Thomas, Alan P. (2002) Internal Reasons and Contractualist Impartiality. Utilitas, 14 (2). pp. 135-154. ISSN 0953-8208. (The full text of this publication is not currently available from this repository. You may be able to access a copy if URLs are provided)
This paper interprets Bernard Williams's claim that all practical reasons must meet the internal reasons constraint. It is argued that this constraint is independent of any substantive Humean claims about reasons and its rationale is a content scepticism about the capacity of pure reason to supply reasons for action. Conversely, the argument can be interpreted as about what we are entitled to assume, for free, about the very idea of a practically rational agent. Hooker's and Korsgaard's critiques of Williams are considered and rejected as not considering sufficiently the prior commitment to content scepticism. The dispute between Williams and McDowell is separately discussed and identified in terms of psychologism, which Williams was happy to adopt for practical reasons, McDowell not, and whether appeal to the content of the reasons of a phronimos gives any purchase on the contents of an agent's reasons. It is argued that it does not and that McDowell's account of external reasons involves illegitimate idealisation. The final sections attempt a positive reconciliation of the internal reasons account with the motivation for external reasons, namely, securing practical objecitivy in the form of a commitment to impartiality. Impartiality is given a contractualist interpretation in the limited sense that socialised agents have a central disposition to hold those reasons that are defensible to reasonable interlocutors, but this is not a substantive constraint on their content.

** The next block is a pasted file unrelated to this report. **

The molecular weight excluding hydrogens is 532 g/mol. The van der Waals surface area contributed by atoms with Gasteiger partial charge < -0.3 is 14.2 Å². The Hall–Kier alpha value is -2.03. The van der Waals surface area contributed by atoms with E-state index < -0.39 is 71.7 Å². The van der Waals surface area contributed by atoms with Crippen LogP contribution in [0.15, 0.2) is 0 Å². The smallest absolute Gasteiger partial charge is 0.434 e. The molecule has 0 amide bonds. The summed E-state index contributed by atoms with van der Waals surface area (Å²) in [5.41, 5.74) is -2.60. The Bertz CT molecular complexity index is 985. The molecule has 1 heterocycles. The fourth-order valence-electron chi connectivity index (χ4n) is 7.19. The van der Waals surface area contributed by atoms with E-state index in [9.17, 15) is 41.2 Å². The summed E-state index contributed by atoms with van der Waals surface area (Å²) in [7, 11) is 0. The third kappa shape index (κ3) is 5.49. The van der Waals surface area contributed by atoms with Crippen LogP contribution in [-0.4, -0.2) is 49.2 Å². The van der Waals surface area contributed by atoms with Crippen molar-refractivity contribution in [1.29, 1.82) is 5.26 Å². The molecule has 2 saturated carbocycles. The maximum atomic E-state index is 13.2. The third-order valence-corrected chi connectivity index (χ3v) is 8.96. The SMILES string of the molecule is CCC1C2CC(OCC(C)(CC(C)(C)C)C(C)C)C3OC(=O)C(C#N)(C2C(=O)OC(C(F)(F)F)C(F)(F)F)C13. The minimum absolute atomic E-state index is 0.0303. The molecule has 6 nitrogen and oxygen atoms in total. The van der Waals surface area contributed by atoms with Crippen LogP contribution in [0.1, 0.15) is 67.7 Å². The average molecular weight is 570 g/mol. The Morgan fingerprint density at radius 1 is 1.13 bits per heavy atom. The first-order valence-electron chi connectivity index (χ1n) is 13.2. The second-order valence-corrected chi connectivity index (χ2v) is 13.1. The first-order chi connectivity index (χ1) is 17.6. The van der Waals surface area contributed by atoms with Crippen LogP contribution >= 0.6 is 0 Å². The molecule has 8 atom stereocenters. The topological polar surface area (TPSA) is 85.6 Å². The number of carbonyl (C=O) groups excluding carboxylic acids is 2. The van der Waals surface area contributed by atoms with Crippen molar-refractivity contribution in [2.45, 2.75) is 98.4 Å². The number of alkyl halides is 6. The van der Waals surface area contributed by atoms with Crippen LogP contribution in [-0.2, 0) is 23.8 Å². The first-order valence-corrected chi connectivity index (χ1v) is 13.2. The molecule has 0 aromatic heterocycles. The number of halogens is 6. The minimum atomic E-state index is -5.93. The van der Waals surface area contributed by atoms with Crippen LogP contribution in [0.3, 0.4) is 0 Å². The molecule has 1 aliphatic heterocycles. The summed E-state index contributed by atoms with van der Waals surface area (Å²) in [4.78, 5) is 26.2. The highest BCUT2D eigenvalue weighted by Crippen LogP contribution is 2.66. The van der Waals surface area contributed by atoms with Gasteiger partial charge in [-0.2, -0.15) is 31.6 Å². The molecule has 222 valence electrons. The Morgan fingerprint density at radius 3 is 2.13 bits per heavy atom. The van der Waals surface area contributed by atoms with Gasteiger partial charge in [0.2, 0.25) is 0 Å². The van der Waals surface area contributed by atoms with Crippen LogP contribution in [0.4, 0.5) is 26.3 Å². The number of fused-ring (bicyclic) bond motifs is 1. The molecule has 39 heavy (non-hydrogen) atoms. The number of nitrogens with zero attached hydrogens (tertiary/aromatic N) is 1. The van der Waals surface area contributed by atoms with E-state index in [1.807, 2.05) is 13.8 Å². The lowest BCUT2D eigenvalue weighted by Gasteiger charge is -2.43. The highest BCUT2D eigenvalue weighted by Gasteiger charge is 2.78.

|Subjects:||B Philosophy. Psychology. Religion > BJ Ethics|
|Divisions:||Faculties > Humanities > School of European Culture and Languages|
|Depositing User:||Alan Thomas|
|Date Deposited:||02 Oct 2008 10:00|
|Last Modified:||10 Jun 2014 08:33|
|Resource URI:||https://kar.kent.ac.uk/id/eprint/9341 (The current URI for this page, for reference purposes)|